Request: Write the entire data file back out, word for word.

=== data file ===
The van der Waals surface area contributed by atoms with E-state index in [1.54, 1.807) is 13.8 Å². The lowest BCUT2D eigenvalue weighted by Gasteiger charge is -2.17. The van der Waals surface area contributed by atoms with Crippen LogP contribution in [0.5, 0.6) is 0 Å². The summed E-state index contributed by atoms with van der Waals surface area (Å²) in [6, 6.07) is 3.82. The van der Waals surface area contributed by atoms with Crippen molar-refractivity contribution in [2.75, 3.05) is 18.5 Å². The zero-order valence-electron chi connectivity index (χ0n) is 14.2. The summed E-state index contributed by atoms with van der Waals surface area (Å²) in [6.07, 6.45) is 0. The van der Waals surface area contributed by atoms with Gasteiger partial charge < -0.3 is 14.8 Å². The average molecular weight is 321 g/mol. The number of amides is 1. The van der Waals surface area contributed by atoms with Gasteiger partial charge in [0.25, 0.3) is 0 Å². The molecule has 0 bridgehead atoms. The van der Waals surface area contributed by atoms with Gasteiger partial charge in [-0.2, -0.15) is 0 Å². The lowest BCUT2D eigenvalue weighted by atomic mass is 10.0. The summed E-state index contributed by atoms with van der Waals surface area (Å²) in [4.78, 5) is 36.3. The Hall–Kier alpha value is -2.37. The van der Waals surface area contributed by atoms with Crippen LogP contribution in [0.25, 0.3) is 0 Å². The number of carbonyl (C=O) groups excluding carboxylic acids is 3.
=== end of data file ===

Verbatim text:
The van der Waals surface area contributed by atoms with E-state index in [1.54, 1.807) is 13.8 Å². The lowest BCUT2D eigenvalue weighted by Gasteiger charge is -2.17. The van der Waals surface area contributed by atoms with Crippen LogP contribution in [0.5, 0.6) is 0 Å². The summed E-state index contributed by atoms with van der Waals surface area (Å²) in [6, 6.07) is 3.82. The van der Waals surface area contributed by atoms with Crippen molar-refractivity contribution in [2.75, 3.05) is 18.5 Å². The zero-order valence-electron chi connectivity index (χ0n) is 14.2. The summed E-state index contributed by atoms with van der Waals surface area (Å²) in [6.07, 6.45) is 0. The van der Waals surface area contributed by atoms with Gasteiger partial charge < -0.3 is 14.8 Å². The average molecular weight is 321 g/mol. The number of amides is 1. The van der Waals surface area contributed by atoms with Gasteiger partial charge in [0.25, 0.3) is 0 Å². The molecule has 0 bridgehead atoms. The van der Waals surface area contributed by atoms with Gasteiger partial charge in [-0.2, -0.15) is 0 Å². The lowest BCUT2D eigenvalue weighted by atomic mass is 10.0. The summed E-state index contributed by atoms with van der Waals surface area (Å²) in [4.78, 5) is 36.3. The Hall–Kier alpha value is -2.37. The van der Waals surface area contributed by atoms with Crippen LogP contribution in [0.25, 0.3) is 0 Å². The number of carbonyl (C=O) groups excluding carboxylic acids is 3.